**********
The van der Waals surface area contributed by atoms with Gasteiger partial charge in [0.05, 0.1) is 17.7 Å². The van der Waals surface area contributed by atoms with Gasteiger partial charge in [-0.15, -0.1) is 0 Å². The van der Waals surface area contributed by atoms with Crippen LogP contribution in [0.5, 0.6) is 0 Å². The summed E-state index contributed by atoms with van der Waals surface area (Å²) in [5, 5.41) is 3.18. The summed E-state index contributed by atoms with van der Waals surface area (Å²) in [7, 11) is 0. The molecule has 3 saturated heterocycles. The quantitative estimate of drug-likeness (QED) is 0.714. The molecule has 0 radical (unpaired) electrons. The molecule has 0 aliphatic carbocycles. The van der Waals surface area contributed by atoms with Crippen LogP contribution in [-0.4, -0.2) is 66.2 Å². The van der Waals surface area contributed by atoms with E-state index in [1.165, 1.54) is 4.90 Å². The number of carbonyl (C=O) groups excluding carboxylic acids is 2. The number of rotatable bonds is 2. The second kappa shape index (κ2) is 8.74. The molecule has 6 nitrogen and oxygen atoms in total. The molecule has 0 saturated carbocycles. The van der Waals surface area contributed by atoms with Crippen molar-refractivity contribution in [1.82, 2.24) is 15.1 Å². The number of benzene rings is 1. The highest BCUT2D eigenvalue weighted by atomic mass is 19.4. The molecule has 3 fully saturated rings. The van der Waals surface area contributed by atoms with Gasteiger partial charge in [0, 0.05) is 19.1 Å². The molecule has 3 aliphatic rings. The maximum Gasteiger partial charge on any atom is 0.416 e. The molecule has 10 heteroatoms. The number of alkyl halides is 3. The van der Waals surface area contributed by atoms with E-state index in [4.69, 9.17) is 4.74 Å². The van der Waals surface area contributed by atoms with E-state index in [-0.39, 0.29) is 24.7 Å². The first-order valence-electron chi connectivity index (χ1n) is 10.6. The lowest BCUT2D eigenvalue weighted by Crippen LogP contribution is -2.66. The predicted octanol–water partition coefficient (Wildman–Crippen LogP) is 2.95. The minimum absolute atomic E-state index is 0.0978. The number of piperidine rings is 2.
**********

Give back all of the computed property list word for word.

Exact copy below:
The van der Waals surface area contributed by atoms with Gasteiger partial charge in [0.05, 0.1) is 17.7 Å². The van der Waals surface area contributed by atoms with Gasteiger partial charge in [-0.15, -0.1) is 0 Å². The van der Waals surface area contributed by atoms with Crippen LogP contribution in [0.5, 0.6) is 0 Å². The summed E-state index contributed by atoms with van der Waals surface area (Å²) in [5, 5.41) is 3.18. The summed E-state index contributed by atoms with van der Waals surface area (Å²) in [7, 11) is 0. The molecule has 3 saturated heterocycles. The quantitative estimate of drug-likeness (QED) is 0.714. The molecule has 0 radical (unpaired) electrons. The molecule has 0 aliphatic carbocycles. The van der Waals surface area contributed by atoms with Crippen LogP contribution in [-0.4, -0.2) is 66.2 Å². The van der Waals surface area contributed by atoms with E-state index in [1.165, 1.54) is 4.90 Å². The number of carbonyl (C=O) groups excluding carboxylic acids is 2. The number of rotatable bonds is 2. The second kappa shape index (κ2) is 8.74. The molecule has 6 nitrogen and oxygen atoms in total. The molecule has 0 saturated carbocycles. The van der Waals surface area contributed by atoms with Crippen molar-refractivity contribution in [1.82, 2.24) is 15.1 Å². The number of benzene rings is 1. The highest BCUT2D eigenvalue weighted by atomic mass is 19.4. The molecule has 3 fully saturated rings. The van der Waals surface area contributed by atoms with Gasteiger partial charge in [0, 0.05) is 19.1 Å². The molecule has 3 aliphatic rings. The maximum Gasteiger partial charge on any atom is 0.416 e. The molecule has 10 heteroatoms. The number of alkyl halides is 3. The van der Waals surface area contributed by atoms with E-state index in [4.69, 9.17) is 4.74 Å². The van der Waals surface area contributed by atoms with E-state index in [-0.39, 0.29) is 24.7 Å². The first-order valence-electron chi connectivity index (χ1n) is 10.6. The lowest BCUT2D eigenvalue weighted by Crippen LogP contribution is -2.66. The predicted octanol–water partition coefficient (Wildman–Crippen LogP) is 2.95. The minimum absolute atomic E-state index is 0.0978. The number of piperidine rings is 2.